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2018 Rule 5 Draft Background and Open Thread

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MLB: Toronto Blue Jays-Media Day Kim Klement-USA TODAY Sports

The 2018 Winter Meetings wrap up today with the annual Rule 5 Draft. Once a solid source of talent, changes in the 2006 CBA that allowed teams an extra year before their prospects were eligible have reduced the chance of finding high impact players. But Joe Biagini is a good reminder of the ability to find diamonds in the rough. And let’s face it — other than arbitration numbers being exchanged in January, this is the last formal thing on the calendar before Spring Training.

With the gathering out west, the major league portion gets underway at 12:00 ET / 9:00 PT followed by the minor league portion, with everything streamed on and likely to last under 30 minutes. Based on reverse standings, the Blue Jays are 10th in line, but will have the 9th pick since San Diego has a full 40-man roster and won’t be able to pick.

The most recent collective agreement brought a few changes to the Rule 5 that remain in effect. The cost to select players is now $100,000 in the Major League portion (less $50,000 if the player is returned). There is now only one minor league phase, with the cost to select a player in this phase also doubled to $24,000.

To be perfectly frank and realistic, the Rule 5 fever usually ends up way more hype than substance, probably because of when it occurs on the calendar. Nonetheless, some background:

Blue Jays players at risk

While every team every year will leave interesting players unprotected, and the possibility than an influential scout of executive liking a player means he could get taken, I do think the odds of the Jays losing a player are as high as they’ve been since 2010 when Brad Emaus was lost to the Mets. No single player is an overwhelming Rule 5 candidate and thus more likely than not to be selected by another team, but the sheer number of plausible candidates is what leads me to the conclusion. I’ve covered the names in depth before, but a quick summary:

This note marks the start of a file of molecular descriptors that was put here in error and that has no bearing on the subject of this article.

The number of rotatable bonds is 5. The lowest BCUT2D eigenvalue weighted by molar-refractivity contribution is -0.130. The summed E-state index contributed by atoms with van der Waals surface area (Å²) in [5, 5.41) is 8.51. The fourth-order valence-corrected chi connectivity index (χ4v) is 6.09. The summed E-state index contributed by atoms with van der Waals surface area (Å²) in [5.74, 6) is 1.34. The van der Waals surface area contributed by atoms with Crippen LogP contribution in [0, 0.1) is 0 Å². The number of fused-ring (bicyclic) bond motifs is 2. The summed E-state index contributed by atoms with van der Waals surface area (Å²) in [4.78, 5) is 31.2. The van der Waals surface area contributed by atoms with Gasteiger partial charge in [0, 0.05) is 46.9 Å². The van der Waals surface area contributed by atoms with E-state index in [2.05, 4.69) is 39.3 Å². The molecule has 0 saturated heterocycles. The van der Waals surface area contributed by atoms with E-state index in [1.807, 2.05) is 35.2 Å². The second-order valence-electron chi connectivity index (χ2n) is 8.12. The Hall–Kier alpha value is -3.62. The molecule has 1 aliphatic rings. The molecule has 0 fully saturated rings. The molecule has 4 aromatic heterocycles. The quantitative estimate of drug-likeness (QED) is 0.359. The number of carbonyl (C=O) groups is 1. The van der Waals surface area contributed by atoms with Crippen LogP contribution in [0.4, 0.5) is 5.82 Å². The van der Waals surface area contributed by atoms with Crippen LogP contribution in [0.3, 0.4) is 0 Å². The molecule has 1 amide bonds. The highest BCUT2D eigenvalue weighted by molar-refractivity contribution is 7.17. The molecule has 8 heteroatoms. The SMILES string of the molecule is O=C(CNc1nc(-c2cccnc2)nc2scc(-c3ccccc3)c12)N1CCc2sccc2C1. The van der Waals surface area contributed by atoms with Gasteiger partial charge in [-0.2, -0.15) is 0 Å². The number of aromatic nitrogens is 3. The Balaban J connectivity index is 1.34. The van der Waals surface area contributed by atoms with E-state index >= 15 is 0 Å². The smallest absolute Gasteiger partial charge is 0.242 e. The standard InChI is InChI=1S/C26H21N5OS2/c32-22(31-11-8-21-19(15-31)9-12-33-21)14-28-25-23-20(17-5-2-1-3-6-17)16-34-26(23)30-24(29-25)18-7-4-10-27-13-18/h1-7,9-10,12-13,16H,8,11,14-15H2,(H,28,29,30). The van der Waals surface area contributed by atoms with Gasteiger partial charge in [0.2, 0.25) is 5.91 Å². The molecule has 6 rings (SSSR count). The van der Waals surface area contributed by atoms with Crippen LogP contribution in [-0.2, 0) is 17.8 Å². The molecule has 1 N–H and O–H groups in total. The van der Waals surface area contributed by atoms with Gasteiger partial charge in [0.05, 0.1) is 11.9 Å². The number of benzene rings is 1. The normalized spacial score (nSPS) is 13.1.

• Travis Bergen: Not the biggest stuff, but overwhelming performance last year including a half season in AA from a lefty who could plausibly be MLB ready next year. Highlighted both by MLB Pipeline and Baseball America above
  • Jackson McClelland: If a team wants to gamble on big pure stuff and some upside even if it’s in further need of refinement, this is the guy.
  • Jordan Romano: With a full season at AA starting and a fastball/slider mix that would play up even more in relief, he’d have a shot at sticking. And there’s intriguing upside as either a backend starter long term or interesting reliever.
  • Forrest Wall: The top prospect available from MLB Pipeline’s top 30 list, but doesn’t really fit the profile of a usual Rule 5 pick. Might be able to stick as an extra outfielder, but questionable as to whether the upside would justify doing so
  • Jon Harris and Max Pentecost are former first rounders, if dark horses. The former might be interesting in relief, the latter came on strong at the end of the year and is a catcher.

What about the Jays?

With the release of Troy Tulowitzki, the Jays have two open 40-man spots, and the chatter seems to indicate they’re anticipating making a selection. There’s so many names available that it’s basically futile to try and guess at names (I had no familiarity with Biagini in 2016, or Glenn Sparkman in 2017). The more obvious candidates are covered in the Baseball America and MLB Pipeline links above, and from the perspective of team needs, opportunity and history a pitcher would be the most obvious likelihood.

If the Jays do make a selection or selections, it will be interesting to compare him to the players left unprotected, especially if the Jays have a player or players selected. In general, the Rule 5 favours defence (protecting a team’s own players) over offence since the former can be optioned and offer much more flexibility. The mix of players selected to the 40-man three weeks was already quite eclectic in my view, and there’s a few of the names above I would be unhappy to see lost — particularly if it was to save space for a pick who couldn’t stick.